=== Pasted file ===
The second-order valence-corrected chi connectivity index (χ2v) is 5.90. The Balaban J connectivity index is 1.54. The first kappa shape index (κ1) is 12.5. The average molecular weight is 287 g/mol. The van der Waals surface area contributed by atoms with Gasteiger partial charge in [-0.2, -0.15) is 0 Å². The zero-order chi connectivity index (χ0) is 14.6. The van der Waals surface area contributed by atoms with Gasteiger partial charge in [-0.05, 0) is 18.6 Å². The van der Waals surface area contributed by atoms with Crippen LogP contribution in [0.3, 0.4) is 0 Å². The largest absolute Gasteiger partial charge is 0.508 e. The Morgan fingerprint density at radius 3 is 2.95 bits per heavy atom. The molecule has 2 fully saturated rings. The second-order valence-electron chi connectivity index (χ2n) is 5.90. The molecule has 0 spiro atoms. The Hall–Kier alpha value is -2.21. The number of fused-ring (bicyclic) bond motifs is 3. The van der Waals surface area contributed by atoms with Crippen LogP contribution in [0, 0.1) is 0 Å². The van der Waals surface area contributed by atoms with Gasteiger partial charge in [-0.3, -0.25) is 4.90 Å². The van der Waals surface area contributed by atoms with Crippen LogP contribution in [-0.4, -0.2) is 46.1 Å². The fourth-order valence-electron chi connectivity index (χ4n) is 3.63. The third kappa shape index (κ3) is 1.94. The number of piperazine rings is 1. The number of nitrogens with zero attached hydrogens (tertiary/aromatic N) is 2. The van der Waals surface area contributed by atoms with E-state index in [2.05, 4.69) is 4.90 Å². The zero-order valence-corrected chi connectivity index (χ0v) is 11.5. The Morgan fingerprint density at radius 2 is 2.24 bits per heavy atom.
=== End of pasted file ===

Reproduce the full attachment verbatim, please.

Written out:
The second-order valence-corrected chi connectivity index (χ2v) is 5.90. The Balaban J connectivity index is 1.54. The first kappa shape index (κ1) is 12.5. The average molecular weight is 287 g/mol. The van der Waals surface area contributed by atoms with Gasteiger partial charge in [-0.2, -0.15) is 0 Å². The zero-order chi connectivity index (χ0) is 14.6. The van der Waals surface area contributed by atoms with Gasteiger partial charge in [-0.05, 0) is 18.6 Å². The van der Waals surface area contributed by atoms with Crippen LogP contribution in [0.3, 0.4) is 0 Å². The largest absolute Gasteiger partial charge is 0.508 e. The Morgan fingerprint density at radius 3 is 2.95 bits per heavy atom. The molecule has 2 fully saturated rings. The second-order valence-electron chi connectivity index (χ2n) is 5.90. The molecule has 0 spiro atoms. The Hall–Kier alpha value is -2.21. The number of fused-ring (bicyclic) bond motifs is 3. The van der Waals surface area contributed by atoms with Crippen LogP contribution in [0, 0.1) is 0 Å². The van der Waals surface area contributed by atoms with Gasteiger partial charge in [-0.3, -0.25) is 4.90 Å². The van der Waals surface area contributed by atoms with Crippen LogP contribution in [-0.4, -0.2) is 46.1 Å². The fourth-order valence-electron chi connectivity index (χ4n) is 3.63. The third kappa shape index (κ3) is 1.94. The number of piperazine rings is 1. The number of nitrogens with zero attached hydrogens (tertiary/aromatic N) is 2. The van der Waals surface area contributed by atoms with E-state index in [2.05, 4.69) is 4.90 Å². The zero-order valence-corrected chi connectivity index (χ0v) is 11.5. The Morgan fingerprint density at radius 2 is 2.24 bits per heavy atom.